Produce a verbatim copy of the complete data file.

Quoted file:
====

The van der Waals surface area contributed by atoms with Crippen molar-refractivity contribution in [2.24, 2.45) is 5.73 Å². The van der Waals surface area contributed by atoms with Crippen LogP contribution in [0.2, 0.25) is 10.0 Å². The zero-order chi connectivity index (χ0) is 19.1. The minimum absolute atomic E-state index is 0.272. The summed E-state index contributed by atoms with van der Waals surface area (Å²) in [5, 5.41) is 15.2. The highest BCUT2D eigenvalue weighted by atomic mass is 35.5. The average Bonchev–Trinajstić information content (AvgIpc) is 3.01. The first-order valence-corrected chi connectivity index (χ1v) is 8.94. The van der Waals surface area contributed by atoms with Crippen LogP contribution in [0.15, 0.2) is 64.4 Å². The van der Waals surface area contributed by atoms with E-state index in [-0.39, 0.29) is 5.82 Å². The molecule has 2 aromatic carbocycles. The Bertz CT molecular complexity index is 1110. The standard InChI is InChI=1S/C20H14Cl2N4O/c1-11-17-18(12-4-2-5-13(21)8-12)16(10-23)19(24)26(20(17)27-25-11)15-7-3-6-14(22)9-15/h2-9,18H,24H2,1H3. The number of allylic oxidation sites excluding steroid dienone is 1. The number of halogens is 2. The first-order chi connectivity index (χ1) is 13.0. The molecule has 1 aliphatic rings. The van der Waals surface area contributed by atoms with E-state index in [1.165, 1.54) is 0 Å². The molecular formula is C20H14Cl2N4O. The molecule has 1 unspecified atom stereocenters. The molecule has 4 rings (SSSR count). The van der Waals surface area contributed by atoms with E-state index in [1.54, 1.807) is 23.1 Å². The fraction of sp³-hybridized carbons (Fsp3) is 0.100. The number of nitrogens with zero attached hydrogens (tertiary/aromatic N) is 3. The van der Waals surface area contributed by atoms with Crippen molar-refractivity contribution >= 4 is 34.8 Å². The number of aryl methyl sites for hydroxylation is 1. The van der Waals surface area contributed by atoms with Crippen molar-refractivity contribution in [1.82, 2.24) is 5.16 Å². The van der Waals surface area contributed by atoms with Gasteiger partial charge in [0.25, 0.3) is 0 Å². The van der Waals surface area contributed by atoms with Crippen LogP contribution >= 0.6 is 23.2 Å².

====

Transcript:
The van der Waals surface area contributed by atoms with Crippen molar-refractivity contribution in [2.24, 2.45) is 5.73 Å². The van der Waals surface area contributed by atoms with Crippen LogP contribution in [0.2, 0.25) is 10.0 Å². The zero-order chi connectivity index (χ0) is 19.1. The minimum absolute atomic E-state index is 0.272. The summed E-state index contributed by atoms with van der Waals surface area (Å²) in [5, 5.41) is 15.2. The highest BCUT2D eigenvalue weighted by atomic mass is 35.5. The average Bonchev–Trinajstić information content (AvgIpc) is 3.01. The first-order valence-corrected chi connectivity index (χ1v) is 8.94. The van der Waals surface area contributed by atoms with Crippen LogP contribution in [0.15, 0.2) is 64.4 Å². The van der Waals surface area contributed by atoms with E-state index in [-0.39, 0.29) is 5.82 Å². The molecule has 2 aromatic carbocycles. The Bertz CT molecular complexity index is 1110. The standard InChI is InChI=1S/C20H14Cl2N4O/c1-11-17-18(12-4-2-5-13(21)8-12)16(10-23)19(24)26(20(17)27-25-11)15-7-3-6-14(22)9-15/h2-9,18H,24H2,1H3. The number of allylic oxidation sites excluding steroid dienone is 1. The number of halogens is 2. The first-order chi connectivity index (χ1) is 13.0. The molecule has 1 aliphatic rings. The van der Waals surface area contributed by atoms with E-state index in [1.165, 1.54) is 0 Å². The molecular formula is C20H14Cl2N4O. The molecule has 1 unspecified atom stereocenters. The molecule has 4 rings (SSSR count). The van der Waals surface area contributed by atoms with E-state index in [1.54, 1.807) is 23.1 Å². The fraction of sp³-hybridized carbons (Fsp3) is 0.100. The number of nitrogens with zero attached hydrogens (tertiary/aromatic N) is 3. The van der Waals surface area contributed by atoms with Crippen molar-refractivity contribution >= 4 is 34.8 Å². The number of aryl methyl sites for hydroxylation is 1. The van der Waals surface area contributed by atoms with Crippen molar-refractivity contribution in [1.82, 2.24) is 5.16 Å². The van der Waals surface area contributed by atoms with Gasteiger partial charge in [0.25, 0.3) is 0 Å². The van der Waals surface area contributed by atoms with Crippen LogP contribution >= 0.6 is 23.2 Å².